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Women, Activists Decry Decency Clauses in Draft Public Order Law


FILE- Short dresses are on display at a local market in Phnom Penh, Cambodia, on June 26, 2013.

An Interior Ministry official on Wednesday said the draft Law on Public Order, which rights advocates say looks to control Cambodians’ behaviors, does not prevent women from wearing revealing or see-through clothing, and was being misrepresented.

Rights advocates, Cambodian women, and social media users have strongly criticized a section of the draft law that looks to govern the clothing worn by people, by preventing men from being topless and women from wearing see-through or revealing clothes.

The article falls under the “National Tradition and Dignity” section of the draft legislation, which also restricts artistic expression.

Ouk Kimlek, a secretary of state at the Interior Ministry, defended the legislation and denied it prevented women from wearing see-through or revealing clothing, and that it was only a public order issue if people exposed their genitals.

“You need to read the full meaning, not just some words. It doesn’t have complete meaning if you cut some words,” he said.

However, a copy of the draft reads that women will be prohibited from wearing clothing that is revealing and see-through or if such clothing exposes their genitals. The same applies to the prohibition on men not wearing a shirt.

Ouk Kimlek, who led the drafting of the law, questioned a VOA Khmer reporter if it was okay for someone to walk in a market revealing their genitals, adding that the draft was subject to change as it made its way through the consultation process.

“It is not a law yet. We will have a public workshop and we will follow the majority [decision] since we are a democratic country,” he said.

FILE- Shoppers speak to a sales clerk at a local market, in Phnom Penh, Cambodia, on June 26, 2013.
FILE- Shoppers speak to a sales clerk at a local market, in Phnom Penh, Cambodia, on June 26, 2013.

The draft has elicited a strong reaction from Cambodian women and rights activists, who have criticized the government’s attempts to define decency and morality, as well as the policing of women’s freedoms and bodies, which they said is often used an as an excuse to perpetuate victim-blaming in cases of sexual assault.

The outrage was sparked by a July 31 Thomson Reuters Foundation article on the draft law, where Ouk Kimlek defended the draft and was quoted as saying it was “good to wear something no shorter than the middle of the thighs.”

VOA Khmer also accessed a copy of the draft law and on July 14 published a story quoting Ouk Kimlek who said the clothing prohibitions were needed to “prohibit activities that go against the traditions too much.”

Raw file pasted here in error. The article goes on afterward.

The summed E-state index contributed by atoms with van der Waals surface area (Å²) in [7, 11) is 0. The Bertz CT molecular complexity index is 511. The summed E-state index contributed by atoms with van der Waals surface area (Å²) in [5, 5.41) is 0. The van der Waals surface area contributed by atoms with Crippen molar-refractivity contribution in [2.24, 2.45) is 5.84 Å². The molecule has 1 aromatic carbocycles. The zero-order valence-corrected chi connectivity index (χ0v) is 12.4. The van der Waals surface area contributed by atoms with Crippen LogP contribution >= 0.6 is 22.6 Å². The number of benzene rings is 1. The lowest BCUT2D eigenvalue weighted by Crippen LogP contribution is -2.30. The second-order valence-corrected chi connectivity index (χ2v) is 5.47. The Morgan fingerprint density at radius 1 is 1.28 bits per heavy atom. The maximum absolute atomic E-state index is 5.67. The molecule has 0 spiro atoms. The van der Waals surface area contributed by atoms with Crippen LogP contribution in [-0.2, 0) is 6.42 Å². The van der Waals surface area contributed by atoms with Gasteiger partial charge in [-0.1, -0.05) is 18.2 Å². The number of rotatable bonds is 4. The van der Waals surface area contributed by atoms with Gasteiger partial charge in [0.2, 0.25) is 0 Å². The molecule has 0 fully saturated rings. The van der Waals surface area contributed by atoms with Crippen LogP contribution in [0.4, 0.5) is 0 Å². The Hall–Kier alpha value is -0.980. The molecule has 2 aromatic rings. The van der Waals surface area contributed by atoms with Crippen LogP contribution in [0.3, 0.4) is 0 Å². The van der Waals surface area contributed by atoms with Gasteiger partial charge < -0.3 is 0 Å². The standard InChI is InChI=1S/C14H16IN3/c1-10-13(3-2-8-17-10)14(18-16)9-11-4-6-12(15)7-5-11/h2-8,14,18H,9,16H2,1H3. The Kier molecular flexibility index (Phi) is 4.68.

On Monday, a petition was started on change.org denouncing the draft law’s attempt to restrict women’s freedoms and self-expression. In 48 hours, the petition had garnered more than 12,000 signatures.

“Reprimanding women for their clothing choices serves to reinforce the notion that women are to blame for the sexual violence they suffer, and thereby further entrenches the culture of impunity which exists in relation to gender-based violence,” reads the petition.

Bunn Rachana, executive director at women’s rights NGO Klahaan, said the government should stay away from attempting to control women’s personal decisions to wear what they like.

“There is no necessity for the royal government to spend time and resources to interfere with their private lives related to wearing clothes,” she said.

“It is their right to freedom and complete self-expression,” Bunn Rachana added.

The Cambodian National Police arrested Thai Srey Neang, an online merchandise seller on Facebook, for dressing too provocatively, in Phnom Penh, Cambodia, Feb. 20, 2020. (Facebook/Official Page of Phnom Penh Police)
The Cambodian National Police arrested Thai Srey Neang, an online merchandise seller on Facebook, for dressing too provocatively, in Phnom Penh, Cambodia, Feb. 20, 2020. (Facebook/Official Page of Phnom Penh Police)

Earlier this year, the government arrested a woman for allegedly dressing too provocatively to sell products on her Facebook page. The diktat allowing the police to arrest provocatively dressed online sellers was given by Prime Minister Hun Sen.

At the time, he claimed women who dressed in revealing clothes damaged Khmer culture and provoked sexual desire among men that led to sexual violence and trafficking.

The woman was convicted for producing pornography and handed a six-month suspended sentence in late April, which was further reduced to 2 months and 15 days.

The Ministry of Culture, which supported Hun Sen’s directive in February, has also targeted women for the way they dress or their art forms. In 2017, it banned actress Denny Kwan for one year for wearing skimpy clothing.

According to Khmer Times, the ministry also banned a song in June for references to female genitals and summoned the composer to apologize and delete the video from a YouTube channel.

The draft Law on Public Order will likely regulate and criminalize public behavior and business activities, according to rights activists, by targeting the actions of the poorer sections of society and working classes.

The wide-ranging law, drafted by the Interior Ministry, will give authoritative control to officials, all the way down to the commune council, to regulate Cambodians’ behavior and activities in public spaces, through several prohibitions that can be enforced by vaguely defined and discretionary powers.

The draft law deals with multiple aspects of the community, such as the aesthetic look of public spaces, how much noise people can make, and the Ministry of Interior’s interpretation of daily activities that affect national tradition and people’s dignity.

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